This is part three and the last part of the exhibition. After being in the same location and using the same setup for at least six years I think it is time for a re-vamp of this show. When I originally saw this setup I was impressed with the thought behind it – the use of corrugated backing to “emulate” the old Australian country atmosphere. As time has gone that look is now tied and the room where it is held is too small to provide a proper display. Hopefully the committee that runs/organised the show will be looking to improve it for next year.
A few years ago I was wondering why Australian native plants were not “cultivated” for bonsai purposes in a similar manner to say Trident maples. So in October 2016 I purchased about 8 or 9 Callistemon viminalis Macarthur to ground grow like many trident maples are. I chose this particular species because:
I like bottlebrush
This breed is a cross between two popular Callistemon varieties Little John and Captain Cook
This variety is Myrtle Rust resistant
And of course the main reason was they were available in the local garden centre
When I got them home I transplanted them into square colanders and planted the colanders into the old vegie patch. Always the plan was to grow these in the shohin size. I did keep one in the black plastic nursery pot as a “control” sample.
They grew quiet prolifically and I trimmed them whenever I remembered however no wire was applied and no fertilizer given. If I were smarter I would have kept better notes and taken progress photos, but alas that didn’t happen. The trimming was at time quite harsh but these plants shot back on old wood easily and rewarded me with flowers during the growing period. In retrospect it would have been preferable to root prune these while in the ground but alas again, that didn’t happen.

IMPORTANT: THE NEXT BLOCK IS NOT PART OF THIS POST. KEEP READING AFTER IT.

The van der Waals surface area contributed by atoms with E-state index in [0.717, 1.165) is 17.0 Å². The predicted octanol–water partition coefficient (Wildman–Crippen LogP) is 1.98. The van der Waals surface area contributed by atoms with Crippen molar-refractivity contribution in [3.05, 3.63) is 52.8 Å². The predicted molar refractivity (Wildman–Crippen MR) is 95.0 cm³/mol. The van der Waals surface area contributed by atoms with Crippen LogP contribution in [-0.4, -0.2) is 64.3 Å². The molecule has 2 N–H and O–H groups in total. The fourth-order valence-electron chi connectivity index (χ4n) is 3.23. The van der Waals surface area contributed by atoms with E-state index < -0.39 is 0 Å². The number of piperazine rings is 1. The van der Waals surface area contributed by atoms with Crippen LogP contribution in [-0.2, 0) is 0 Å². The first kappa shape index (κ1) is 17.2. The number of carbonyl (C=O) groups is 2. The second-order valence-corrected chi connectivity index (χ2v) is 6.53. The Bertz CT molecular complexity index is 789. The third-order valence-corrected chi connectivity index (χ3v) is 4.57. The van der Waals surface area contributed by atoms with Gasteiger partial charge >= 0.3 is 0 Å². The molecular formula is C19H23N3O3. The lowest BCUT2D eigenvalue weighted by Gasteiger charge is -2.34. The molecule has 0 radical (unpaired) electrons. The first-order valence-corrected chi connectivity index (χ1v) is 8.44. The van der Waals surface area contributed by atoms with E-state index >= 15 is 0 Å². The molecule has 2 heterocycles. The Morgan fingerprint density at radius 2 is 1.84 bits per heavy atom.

In October 2019 I dug all the plants out and I was very pleased with the trunk thickness and that all the trees survived. So here are a few photos of the plants after digging.
The next step is to pot them into bonsai pots and that will hopefully happen in October this year.
And of course the obligatory standard size comparison.
August 2018 I dug this plum and it has progressed very well since then. Plums are tough trees and I think they are a great subject for bonsai. They are deciduous which gives interest in the winter, they have spring flowers, summer fruit and autumn colour in their leaves, a true all rounder.
Since it was dug it has grown plenty of new branches, although they are thin they are in keeping with the “look” of this tree. It is tall and thin and the branches are long and thin.
Normally I wouldn’t work on a tree within the first year after digging but this tree has shown exceptional strength so some wire to put the branches in better position was in order and this happened in July 2019.
As I said plums are tough and this one has already flowered and so I am looking forward to continued development over the coming years. During next spring I plan to put this into a bonsai pot for the first time and I hope that it will be covered in flowers, and subsequently fruit for the coming year.
I think this is called the prickly tea tree from memory, but my memory isn’t that good. I bought this with a number of other tube stock Australian natives from a nursery in Tumut about ten years ago, so this tree has been pot grown for its whole life. Again, I hope one day it will be part of an Australian native shohin display at an exhibition. Love the flaking bark and the tiny flowers. Has been trouble free so I hope it continues along those lines.
This is another one of the shohin Australian native plants that I hope will one day be part of a five or seven point shohin display. The photo was taken last November while it was in flower, showing off really.